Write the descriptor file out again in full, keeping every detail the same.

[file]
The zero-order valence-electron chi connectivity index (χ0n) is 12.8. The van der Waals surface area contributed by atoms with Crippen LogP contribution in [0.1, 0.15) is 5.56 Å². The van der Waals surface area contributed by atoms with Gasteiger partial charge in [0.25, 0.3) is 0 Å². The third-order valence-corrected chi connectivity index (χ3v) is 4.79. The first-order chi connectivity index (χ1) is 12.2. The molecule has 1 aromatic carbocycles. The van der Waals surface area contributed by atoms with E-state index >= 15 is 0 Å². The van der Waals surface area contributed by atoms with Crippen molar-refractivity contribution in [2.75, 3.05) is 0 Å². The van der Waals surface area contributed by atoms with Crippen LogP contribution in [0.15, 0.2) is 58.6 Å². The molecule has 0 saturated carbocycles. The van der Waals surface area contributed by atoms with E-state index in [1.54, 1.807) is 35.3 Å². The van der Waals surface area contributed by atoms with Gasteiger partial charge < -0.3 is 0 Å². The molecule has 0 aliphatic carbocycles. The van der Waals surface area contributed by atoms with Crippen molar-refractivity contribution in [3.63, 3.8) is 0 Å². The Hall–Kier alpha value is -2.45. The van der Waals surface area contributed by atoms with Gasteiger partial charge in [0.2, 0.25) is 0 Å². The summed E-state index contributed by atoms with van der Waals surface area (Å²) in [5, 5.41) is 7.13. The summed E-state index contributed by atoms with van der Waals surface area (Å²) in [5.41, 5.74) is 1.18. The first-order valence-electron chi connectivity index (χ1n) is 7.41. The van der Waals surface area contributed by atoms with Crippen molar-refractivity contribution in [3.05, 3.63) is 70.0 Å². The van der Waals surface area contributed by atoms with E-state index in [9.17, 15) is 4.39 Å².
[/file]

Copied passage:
The zero-order valence-electron chi connectivity index (χ0n) is 12.8. The van der Waals surface area contributed by atoms with Crippen LogP contribution in [0.1, 0.15) is 5.56 Å². The van der Waals surface area contributed by atoms with Gasteiger partial charge in [0.25, 0.3) is 0 Å². The third-order valence-corrected chi connectivity index (χ3v) is 4.79. The first-order chi connectivity index (χ1) is 12.2. The molecule has 1 aromatic carbocycles. The van der Waals surface area contributed by atoms with E-state index >= 15 is 0 Å². The van der Waals surface area contributed by atoms with Crippen molar-refractivity contribution in [2.75, 3.05) is 0 Å². The van der Waals surface area contributed by atoms with Crippen LogP contribution in [0.15, 0.2) is 58.6 Å². The molecule has 0 saturated carbocycles. The van der Waals surface area contributed by atoms with E-state index in [1.54, 1.807) is 35.3 Å². The van der Waals surface area contributed by atoms with Gasteiger partial charge < -0.3 is 0 Å². The molecule has 0 aliphatic carbocycles. The van der Waals surface area contributed by atoms with Crippen molar-refractivity contribution in [3.63, 3.8) is 0 Å². The Hall–Kier alpha value is -2.45. The van der Waals surface area contributed by atoms with Gasteiger partial charge in [0.2, 0.25) is 0 Å². The summed E-state index contributed by atoms with van der Waals surface area (Å²) in [5, 5.41) is 7.13. The summed E-state index contributed by atoms with van der Waals surface area (Å²) in [5.41, 5.74) is 1.18. The first-order valence-electron chi connectivity index (χ1n) is 7.41. The van der Waals surface area contributed by atoms with Crippen molar-refractivity contribution in [3.05, 3.63) is 70.0 Å². The van der Waals surface area contributed by atoms with E-state index in [9.17, 15) is 4.39 Å².